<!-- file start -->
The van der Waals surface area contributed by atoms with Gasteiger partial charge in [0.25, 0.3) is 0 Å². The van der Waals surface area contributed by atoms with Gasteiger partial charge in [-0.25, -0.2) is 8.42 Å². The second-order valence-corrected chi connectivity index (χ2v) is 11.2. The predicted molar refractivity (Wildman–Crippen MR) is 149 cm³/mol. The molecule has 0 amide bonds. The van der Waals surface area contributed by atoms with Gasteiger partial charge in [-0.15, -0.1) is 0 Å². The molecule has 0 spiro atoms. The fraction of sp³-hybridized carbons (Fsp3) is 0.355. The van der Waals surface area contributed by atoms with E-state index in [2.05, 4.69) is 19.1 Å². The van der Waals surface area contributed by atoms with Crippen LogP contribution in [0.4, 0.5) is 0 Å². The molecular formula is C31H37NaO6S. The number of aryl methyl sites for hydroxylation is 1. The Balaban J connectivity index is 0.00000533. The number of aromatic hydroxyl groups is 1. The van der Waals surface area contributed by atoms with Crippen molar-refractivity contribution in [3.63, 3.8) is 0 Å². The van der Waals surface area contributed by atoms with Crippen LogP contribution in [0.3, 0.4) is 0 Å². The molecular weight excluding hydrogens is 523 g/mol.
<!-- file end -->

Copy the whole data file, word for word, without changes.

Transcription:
The van der Waals surface area contributed by atoms with Gasteiger partial charge in [0.25, 0.3) is 0 Å². The van der Waals surface area contributed by atoms with Gasteiger partial charge in [-0.25, -0.2) is 8.42 Å². The second-order valence-corrected chi connectivity index (χ2v) is 11.2. The predicted molar refractivity (Wildman–Crippen MR) is 149 cm³/mol. The molecule has 0 amide bonds. The van der Waals surface area contributed by atoms with Gasteiger partial charge in [-0.15, -0.1) is 0 Å². The molecule has 0 spiro atoms. The fraction of sp³-hybridized carbons (Fsp3) is 0.355. The van der Waals surface area contributed by atoms with E-state index in [2.05, 4.69) is 19.1 Å². The van der Waals surface area contributed by atoms with Crippen LogP contribution in [0.4, 0.5) is 0 Å². The molecular formula is C31H37NaO6S. The number of aryl methyl sites for hydroxylation is 1. The Balaban J connectivity index is 0.00000533. The number of aromatic hydroxyl groups is 1. The van der Waals surface area contributed by atoms with Crippen molar-refractivity contribution in [3.63, 3.8) is 0 Å². The van der Waals surface area contributed by atoms with Crippen LogP contribution in [0.3, 0.4) is 0 Å². The molecular weight excluding hydrogens is 523 g/mol.